Whereas hierarchical complexity focuses on structures, functional complexity is based on processes and therefore concentrates on change and modification. Within a strategic event, in our case a merger, existing orders are broken up by a disturbance cascading down the organization and leading to a chaotic situation. In the course of adaptive variation and selection processes, new and different patterns of order evolve and the newly merged firm may search again for its new position in the transition region at the edge of chaos. Modern biological evolutionary theory also sheds light on the processes of a firm’s evolutionary changes, which occur on all levels of evolution (Dawkins, 1989; Greeno and Robinson, 1992; Eldredge, 1995; Wilson, 1998). A strategic change in a firm can be understood as one specific mode of variation and leads, on the one hand, to internal selection that is carried out by a firm’s management and, on the other hand, to external selection through the economic and societal environment (Nelson and Winter, 1982; Baum and Singh, 1994; Fombrun, 1994; Levinthal, 1994; Miner, 1994). A merger process is, according to this perspective, either a sequence of emergent events, or something purposefully directed by the management (or a combination of both).


A merger thus should not be seen as an isolated strategic move, but as a sequence of events embedded in an evolutionary trajectory that are taking place at different levels over the course of time. In an evolutionary process such as this, driving and buffering forces influence the merger at different points in time. We have developed the point elsewhere in more detail that an evolutionary view of the merger process provides new insights into the emergence of functional complexity, but we summarize this development in the paragraphs below. An evolutionary approach provides a more systematic and comprehensive view of the merger process than is usually found in the literature and the cases discussed there (Blake and Mouton, 1985; Jemison and Sitkin, 1986; Schweiger and Ivancevich, 1987; Napier, 1989; Marks and Mirvis, 1992; Haspeslagh and Jemison, 1994; Shanley, 1994; Larsson and Finkelstein, 1999).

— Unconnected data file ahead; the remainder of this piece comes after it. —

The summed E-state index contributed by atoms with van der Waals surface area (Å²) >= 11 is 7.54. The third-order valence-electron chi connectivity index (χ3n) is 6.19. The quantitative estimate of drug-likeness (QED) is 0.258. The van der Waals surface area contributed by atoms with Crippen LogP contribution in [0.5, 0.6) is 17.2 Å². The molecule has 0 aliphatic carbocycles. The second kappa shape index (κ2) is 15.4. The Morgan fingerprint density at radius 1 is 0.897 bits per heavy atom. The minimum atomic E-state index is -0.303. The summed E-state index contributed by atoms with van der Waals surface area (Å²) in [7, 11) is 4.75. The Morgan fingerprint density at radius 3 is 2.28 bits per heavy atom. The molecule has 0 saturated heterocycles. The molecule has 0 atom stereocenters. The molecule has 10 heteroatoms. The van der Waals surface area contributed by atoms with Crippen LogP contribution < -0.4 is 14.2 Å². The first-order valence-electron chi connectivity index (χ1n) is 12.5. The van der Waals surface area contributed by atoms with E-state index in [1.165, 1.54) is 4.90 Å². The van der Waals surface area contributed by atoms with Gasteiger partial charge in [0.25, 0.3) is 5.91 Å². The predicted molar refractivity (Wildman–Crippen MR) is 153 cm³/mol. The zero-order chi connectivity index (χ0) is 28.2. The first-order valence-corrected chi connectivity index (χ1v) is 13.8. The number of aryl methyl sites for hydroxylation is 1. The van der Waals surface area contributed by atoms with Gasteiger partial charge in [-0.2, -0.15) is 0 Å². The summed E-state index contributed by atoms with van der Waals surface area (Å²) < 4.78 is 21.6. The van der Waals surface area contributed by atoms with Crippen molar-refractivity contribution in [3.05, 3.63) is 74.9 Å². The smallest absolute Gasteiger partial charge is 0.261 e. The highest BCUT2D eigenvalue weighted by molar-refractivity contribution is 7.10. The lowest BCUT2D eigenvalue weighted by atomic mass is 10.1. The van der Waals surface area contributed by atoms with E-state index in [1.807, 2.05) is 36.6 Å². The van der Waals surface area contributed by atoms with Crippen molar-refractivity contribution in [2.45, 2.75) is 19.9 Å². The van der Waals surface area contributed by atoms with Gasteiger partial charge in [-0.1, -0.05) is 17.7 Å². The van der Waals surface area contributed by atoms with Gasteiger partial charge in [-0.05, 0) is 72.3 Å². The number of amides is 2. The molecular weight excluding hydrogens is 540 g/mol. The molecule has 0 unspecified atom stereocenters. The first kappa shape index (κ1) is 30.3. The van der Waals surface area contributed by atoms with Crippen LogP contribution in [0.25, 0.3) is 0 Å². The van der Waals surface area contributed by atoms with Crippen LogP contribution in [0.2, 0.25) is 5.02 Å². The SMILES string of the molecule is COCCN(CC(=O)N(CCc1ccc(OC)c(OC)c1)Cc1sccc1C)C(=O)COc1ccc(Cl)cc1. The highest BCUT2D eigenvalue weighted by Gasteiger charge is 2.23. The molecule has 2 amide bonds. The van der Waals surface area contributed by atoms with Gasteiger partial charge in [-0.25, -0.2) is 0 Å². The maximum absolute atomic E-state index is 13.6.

At the beginning of a merger process, the two firms involved have different identities that are influenced by the individual path dependencies that result from their internal and external evolution. These identities are based on specific patterns of order. Complex adaptive systems such as merging firms are continuously evolving and the decision to merge catches the two firms involved “in flight”, in the middle of their particular ongoing evolution. Because of these mechanisms, one has to take into account that the merger candidates’ strategies originally were not aimed at a merger. Therefore, prior to the merger, they have gained a unique strategic position that is the result of their individual strategic trajectory, a trajectory that now drives or buffers the merger process.


These mechanisms also have an effect on a firm’s structure. The merging firms’ specific path dependencies, corporate governance systems and their basic organizational designs are usually different and normally have not been developed in the anticipation of a merger. The two future partners may differ strongly especially in the core structures providing stability and autonomy and in the fluid organizational elements providing flexibility and capacity for adaptation. Their position may differ substantially with respect to the edge of chaos.